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[IP] Aspirin and ACE Inhibitors

I Found this regarding the above continuing dicussion
Aspirin and ACE Inhibitors
Howard C. Herrmann, MD Editor

Because research findings presented at scientific
meetings are preliminary, as I explained in my
editors letter, we typically wait until theyre
published to write extensively about them. But many of
my patients have expressed concern over what theyve
heard in the news about one particular study from the
recent American College of Cardiology (ACC) meeting,
so Id like to address it. This presentation concerned
a possibly dangerous drug interaction.

Most new medications are first studied in carefully
controlled circumstances and in patients with only a
few medical problems. However, when the drugs are made
widely available and prescribed to sicker people who
are also taking several other medications, drug
interactions may become apparent. This may be a
problem in patients taking two commonly used heart
drugs, aspirin and angiotensin converting enzyme (ACE)
inhibitors (such as captopril, enalapril, and
lisinopril). Many people with coronary artery disease
take aspirin to cut their risk for a heart attack. And
many people who also have congestive heart failure
also take ACE inhibitors, which boost survival. In the
recent ACC presentation, scientists looked back at a
previous angioplasty study in which all the
participants were taking aspirin. The researchers
found that the people who also happened to be taking
ACE inhibitors were more than twice as likely to die
within one year. But its not that simple, because the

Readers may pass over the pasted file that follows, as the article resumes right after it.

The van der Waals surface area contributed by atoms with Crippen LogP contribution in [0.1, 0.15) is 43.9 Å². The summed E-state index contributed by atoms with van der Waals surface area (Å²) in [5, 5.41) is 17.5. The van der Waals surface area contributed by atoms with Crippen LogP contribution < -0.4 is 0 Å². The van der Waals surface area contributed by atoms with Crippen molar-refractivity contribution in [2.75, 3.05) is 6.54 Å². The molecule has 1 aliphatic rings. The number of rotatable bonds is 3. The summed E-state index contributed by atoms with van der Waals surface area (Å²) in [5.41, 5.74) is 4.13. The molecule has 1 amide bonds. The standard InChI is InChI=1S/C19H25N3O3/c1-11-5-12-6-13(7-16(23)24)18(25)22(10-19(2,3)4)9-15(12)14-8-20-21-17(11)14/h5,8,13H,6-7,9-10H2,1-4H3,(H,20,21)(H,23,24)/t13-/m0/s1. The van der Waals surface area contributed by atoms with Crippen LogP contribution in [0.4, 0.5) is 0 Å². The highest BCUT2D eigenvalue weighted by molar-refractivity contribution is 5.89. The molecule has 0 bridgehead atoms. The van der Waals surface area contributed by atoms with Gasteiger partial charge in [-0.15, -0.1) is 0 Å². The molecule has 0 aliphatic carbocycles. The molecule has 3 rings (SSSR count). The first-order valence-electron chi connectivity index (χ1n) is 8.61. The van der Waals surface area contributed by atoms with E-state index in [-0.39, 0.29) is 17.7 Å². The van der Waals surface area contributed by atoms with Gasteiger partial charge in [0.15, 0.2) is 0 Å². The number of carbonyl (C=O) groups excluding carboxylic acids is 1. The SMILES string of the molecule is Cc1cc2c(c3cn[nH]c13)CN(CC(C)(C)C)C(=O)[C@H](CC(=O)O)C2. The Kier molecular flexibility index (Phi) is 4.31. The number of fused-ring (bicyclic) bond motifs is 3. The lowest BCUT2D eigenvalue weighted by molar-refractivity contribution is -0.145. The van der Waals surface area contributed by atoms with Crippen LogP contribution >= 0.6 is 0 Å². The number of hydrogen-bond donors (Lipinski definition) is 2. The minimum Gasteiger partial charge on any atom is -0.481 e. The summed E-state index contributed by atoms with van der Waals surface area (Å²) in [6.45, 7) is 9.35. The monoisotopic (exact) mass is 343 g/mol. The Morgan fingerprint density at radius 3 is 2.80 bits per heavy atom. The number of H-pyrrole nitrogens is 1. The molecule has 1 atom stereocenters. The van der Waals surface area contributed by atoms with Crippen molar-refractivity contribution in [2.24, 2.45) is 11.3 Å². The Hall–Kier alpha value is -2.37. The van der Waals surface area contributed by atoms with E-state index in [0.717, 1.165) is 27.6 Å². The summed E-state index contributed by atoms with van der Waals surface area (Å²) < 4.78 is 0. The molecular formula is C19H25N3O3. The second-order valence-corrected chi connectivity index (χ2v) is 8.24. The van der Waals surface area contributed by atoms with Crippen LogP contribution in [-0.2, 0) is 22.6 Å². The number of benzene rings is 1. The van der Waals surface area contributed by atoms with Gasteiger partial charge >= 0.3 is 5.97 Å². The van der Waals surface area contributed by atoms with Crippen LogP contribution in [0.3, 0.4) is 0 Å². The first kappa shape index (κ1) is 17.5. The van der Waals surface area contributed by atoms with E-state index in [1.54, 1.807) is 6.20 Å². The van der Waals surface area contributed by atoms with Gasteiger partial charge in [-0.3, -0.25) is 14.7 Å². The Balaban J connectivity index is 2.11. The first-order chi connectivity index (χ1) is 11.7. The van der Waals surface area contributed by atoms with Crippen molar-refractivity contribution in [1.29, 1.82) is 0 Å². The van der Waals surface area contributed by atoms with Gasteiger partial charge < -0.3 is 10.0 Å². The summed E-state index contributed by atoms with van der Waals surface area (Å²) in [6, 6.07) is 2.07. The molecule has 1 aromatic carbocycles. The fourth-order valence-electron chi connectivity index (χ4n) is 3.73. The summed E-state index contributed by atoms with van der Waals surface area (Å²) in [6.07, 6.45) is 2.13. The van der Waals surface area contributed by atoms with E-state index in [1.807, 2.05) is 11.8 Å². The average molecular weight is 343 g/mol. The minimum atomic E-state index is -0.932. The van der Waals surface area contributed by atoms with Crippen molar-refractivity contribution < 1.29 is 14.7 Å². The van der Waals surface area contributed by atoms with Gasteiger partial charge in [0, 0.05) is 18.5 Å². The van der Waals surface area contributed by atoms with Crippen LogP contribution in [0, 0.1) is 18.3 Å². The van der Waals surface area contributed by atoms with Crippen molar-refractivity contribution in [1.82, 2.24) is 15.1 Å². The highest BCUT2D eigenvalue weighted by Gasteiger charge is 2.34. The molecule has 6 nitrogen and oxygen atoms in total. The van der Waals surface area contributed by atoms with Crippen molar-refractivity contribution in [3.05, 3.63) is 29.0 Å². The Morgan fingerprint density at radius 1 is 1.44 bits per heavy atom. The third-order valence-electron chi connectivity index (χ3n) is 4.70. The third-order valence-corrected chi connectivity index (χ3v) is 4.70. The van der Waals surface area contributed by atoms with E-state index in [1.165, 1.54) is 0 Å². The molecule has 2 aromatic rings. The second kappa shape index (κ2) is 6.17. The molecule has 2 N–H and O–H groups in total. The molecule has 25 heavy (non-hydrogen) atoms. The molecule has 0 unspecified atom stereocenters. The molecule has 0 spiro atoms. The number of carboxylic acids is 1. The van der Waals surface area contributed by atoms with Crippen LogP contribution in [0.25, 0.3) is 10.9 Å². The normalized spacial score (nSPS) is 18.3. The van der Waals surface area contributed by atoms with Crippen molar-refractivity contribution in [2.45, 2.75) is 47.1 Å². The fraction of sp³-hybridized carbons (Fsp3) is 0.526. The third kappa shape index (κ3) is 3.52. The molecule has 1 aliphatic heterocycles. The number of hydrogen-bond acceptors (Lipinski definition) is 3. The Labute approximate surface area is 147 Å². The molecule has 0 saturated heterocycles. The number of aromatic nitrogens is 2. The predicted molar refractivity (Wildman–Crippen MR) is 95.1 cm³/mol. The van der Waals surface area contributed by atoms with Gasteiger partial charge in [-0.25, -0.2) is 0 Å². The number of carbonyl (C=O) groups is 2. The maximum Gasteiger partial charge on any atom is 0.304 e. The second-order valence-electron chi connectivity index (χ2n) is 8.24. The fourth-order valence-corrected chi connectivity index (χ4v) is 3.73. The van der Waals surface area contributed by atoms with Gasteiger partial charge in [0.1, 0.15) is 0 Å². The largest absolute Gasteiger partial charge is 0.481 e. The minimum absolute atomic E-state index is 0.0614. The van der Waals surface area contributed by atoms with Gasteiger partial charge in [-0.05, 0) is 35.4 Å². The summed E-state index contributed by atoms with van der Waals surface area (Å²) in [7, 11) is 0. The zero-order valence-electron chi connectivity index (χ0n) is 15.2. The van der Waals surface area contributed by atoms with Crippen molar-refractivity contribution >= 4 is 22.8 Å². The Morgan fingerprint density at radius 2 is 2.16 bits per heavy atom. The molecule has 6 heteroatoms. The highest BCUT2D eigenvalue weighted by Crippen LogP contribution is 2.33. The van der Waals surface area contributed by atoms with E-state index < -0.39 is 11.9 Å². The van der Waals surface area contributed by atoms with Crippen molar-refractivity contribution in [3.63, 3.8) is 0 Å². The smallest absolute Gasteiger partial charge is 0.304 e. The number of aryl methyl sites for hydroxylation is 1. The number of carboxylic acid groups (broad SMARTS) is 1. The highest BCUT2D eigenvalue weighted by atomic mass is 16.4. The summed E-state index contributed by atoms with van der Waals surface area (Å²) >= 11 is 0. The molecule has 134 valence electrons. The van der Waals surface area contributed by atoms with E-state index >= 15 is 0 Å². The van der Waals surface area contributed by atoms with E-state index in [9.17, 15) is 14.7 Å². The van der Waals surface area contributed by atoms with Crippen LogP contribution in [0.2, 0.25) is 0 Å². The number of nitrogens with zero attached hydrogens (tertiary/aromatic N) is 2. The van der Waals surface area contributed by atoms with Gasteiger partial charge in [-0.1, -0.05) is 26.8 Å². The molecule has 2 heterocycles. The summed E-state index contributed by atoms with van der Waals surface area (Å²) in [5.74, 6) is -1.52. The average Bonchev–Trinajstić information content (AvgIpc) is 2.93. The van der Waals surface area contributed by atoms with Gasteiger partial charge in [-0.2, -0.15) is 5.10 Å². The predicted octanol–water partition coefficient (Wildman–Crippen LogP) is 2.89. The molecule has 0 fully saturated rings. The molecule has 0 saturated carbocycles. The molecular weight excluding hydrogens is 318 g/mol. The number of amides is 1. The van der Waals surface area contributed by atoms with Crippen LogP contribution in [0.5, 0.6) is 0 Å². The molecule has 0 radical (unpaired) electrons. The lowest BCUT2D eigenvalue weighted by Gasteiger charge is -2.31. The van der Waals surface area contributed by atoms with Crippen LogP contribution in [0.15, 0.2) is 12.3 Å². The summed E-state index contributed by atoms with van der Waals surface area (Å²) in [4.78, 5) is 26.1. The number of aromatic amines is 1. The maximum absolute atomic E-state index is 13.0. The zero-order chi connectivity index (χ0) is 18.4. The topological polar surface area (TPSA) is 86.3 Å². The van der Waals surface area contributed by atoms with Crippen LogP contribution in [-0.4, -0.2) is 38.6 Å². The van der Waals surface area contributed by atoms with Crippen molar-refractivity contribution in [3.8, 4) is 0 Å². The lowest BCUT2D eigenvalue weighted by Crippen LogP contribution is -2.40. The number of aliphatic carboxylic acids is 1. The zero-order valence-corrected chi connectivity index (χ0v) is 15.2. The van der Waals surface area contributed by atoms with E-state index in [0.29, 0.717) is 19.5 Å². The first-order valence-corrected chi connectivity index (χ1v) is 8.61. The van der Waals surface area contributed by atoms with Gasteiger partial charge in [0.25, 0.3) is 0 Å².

sickest participants were also the people most likely
to be prescribed both drugs. They tended to be older
than the other participants, more likely to already
have had a heart attack, and more likely to have
diabetes and high blood pressure. In these people, the
left ventricle (the hearts main pumping chamber) was
also weaker. So when the researchers looked at the
death rate in the group of people taking both drugs,
these sickest people were overrepresented. This may
have inflated the death rate, though the researchers
tried to account for that effect statistically. Also,
its not clear exactly how aspirin and ACE inhibitors
might interfere with each other, though it may involve
the drugs opposite actions on hormones called

There are newer alternatives to aspirin and ACE
inhibitors, many of which dont affect prostaglandin
function. But these agents arent as well studied as
the older drugs, and they may not prove as helpful to
heart patients.

For now, I recommend not stopping your current aspirin
regimen or ACE inhibitor. Because the people on both
drugs were sicker to begin with, the possibility
remains that this, and not a drug interaction, is the
true reason for the higher death rate. Future,
better-designed studies should answer this question.
Until the results of these studies are in, Im not
taking my patients off of these proven lifesavers. We
at Heart Watch will continue to keep you posted on any
new developments in this area. 

Minimed 508 - DX 1972 - Pumping Since 5/30/2000

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